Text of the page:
S&P’s logical but tactless eurozone warning
The reasons given by Standard and Poor's for warning that it may downgrade the credit ratings of all but one of the eurozone's member governments - the exception being Greece, which already has an exceptionally low junk rating - are in a sense uncontroversial.
As the leading ratings agency points out, eurozone banks have been struggling to borrow, a number of eurozone economies are buckling under the burden of big government and household debts, there is a significant risk of recession, there is a bitter dispute between eurozone leaders about how best to help governments finding it hard to obtain loans, and investors are in general increasingly wary of lending to the eurozone's public sector.
And, as it happens, the best and most sophisticated arguments for downgrading the ratings of all eurozone governments, under the current constitutional arrangements for the currency union, were made in a recent speech by the chairman of the Financial Services Authority, Adair Turner (see my post, The eurozone's borrowing costs may stay lethally high).
It is the timing that is so controversial of announcements that the six financially strongest eurozone governments, including Germany and France, could lose their AAA ratings, and 10 others could see their ratings reduced by relatively more.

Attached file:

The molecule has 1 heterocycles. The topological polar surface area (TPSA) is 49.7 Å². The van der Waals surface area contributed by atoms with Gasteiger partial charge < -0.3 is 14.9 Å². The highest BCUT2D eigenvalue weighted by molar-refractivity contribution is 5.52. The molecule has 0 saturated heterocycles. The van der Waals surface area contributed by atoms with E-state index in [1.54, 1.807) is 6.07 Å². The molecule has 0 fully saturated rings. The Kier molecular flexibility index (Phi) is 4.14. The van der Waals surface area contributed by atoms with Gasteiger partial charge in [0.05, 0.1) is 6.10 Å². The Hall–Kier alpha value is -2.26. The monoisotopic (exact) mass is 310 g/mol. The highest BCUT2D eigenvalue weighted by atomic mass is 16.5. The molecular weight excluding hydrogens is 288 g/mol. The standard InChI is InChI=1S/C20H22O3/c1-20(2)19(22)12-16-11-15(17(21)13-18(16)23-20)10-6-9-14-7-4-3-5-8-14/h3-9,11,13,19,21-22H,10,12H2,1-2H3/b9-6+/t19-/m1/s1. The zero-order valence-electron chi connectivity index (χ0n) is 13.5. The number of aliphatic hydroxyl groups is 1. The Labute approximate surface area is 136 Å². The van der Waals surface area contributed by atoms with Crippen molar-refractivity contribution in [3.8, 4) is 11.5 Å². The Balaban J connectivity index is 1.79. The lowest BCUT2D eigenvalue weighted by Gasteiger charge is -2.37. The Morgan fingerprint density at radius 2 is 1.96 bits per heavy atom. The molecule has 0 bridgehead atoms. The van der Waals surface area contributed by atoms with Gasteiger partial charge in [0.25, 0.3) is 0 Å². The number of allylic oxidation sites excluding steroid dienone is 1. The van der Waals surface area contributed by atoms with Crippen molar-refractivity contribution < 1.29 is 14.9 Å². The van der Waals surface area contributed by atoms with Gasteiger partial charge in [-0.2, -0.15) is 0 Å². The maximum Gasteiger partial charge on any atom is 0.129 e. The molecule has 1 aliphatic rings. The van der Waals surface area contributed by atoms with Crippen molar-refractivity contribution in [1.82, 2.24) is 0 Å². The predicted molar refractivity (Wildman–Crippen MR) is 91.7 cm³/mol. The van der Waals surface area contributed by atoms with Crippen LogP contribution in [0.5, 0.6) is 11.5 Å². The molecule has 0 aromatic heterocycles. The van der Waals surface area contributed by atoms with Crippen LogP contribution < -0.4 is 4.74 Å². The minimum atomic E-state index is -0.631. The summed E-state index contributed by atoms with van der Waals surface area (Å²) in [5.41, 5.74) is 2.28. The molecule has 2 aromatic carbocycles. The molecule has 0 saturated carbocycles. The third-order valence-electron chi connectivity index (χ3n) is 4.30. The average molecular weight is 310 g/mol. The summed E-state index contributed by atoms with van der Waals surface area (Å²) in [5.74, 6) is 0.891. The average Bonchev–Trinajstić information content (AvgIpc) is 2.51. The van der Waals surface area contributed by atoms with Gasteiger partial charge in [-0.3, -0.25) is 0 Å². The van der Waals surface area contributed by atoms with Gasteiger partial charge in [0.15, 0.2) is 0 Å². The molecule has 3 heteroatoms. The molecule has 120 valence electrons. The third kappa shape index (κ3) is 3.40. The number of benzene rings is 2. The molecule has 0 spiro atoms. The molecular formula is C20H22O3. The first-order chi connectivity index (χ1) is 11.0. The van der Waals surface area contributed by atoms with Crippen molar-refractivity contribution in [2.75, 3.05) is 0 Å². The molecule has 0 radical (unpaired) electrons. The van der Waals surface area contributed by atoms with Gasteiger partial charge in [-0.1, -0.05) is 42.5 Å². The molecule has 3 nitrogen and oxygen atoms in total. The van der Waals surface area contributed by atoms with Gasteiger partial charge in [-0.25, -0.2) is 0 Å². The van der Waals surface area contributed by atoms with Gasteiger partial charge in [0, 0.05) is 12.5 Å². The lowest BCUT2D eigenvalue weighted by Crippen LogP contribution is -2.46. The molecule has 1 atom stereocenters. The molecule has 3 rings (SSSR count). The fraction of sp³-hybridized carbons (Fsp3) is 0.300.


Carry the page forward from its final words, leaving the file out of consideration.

It comes just as France and Germany reach an agreement intended to subject all eurozone countries to stricter disciplines on what they borrow - and only days before a European Union summit that's intended to come up with a proper solution to the eurozone's crisis.
S&P says it wants eurozone leaders to understand how much is at stake if this week's summit is another damp squib. But if its actions were to set off a panic that were, for example, to tip a bank over the edge, it could be accused of destabilising attempts to reform the eurozone in an orderly way.
Update 08:15, 6 December: As expected, the government bond prices of Italy and Spain have given up some of the gains they made yesterday - so the implicit borrowing costs for these governments has risen.
There has also been weakness in the bond prices of the governments, including Germany and France, in danger of losing their cherished AAA status
That said, as of first thing the influence of S&P has been limited: the borrowing cost for Italy, for example, is still around a percentage point below that penal and unaffordable 7% threshold that it was actually forced to pay recently.
This limited reaction is what you would expect: S&P's analysis is backward-looking, identifying the structural weaknesses in the currency union that have been conspicuous to investors for months and which the eurozone's leaders are trying to solve.
To put it another way, S&P cannot make or break the eurozone; only eurozone governments can do that. And we'll have a better idea by the end of the week whether those governments will go down in history as redeemers or destroyers.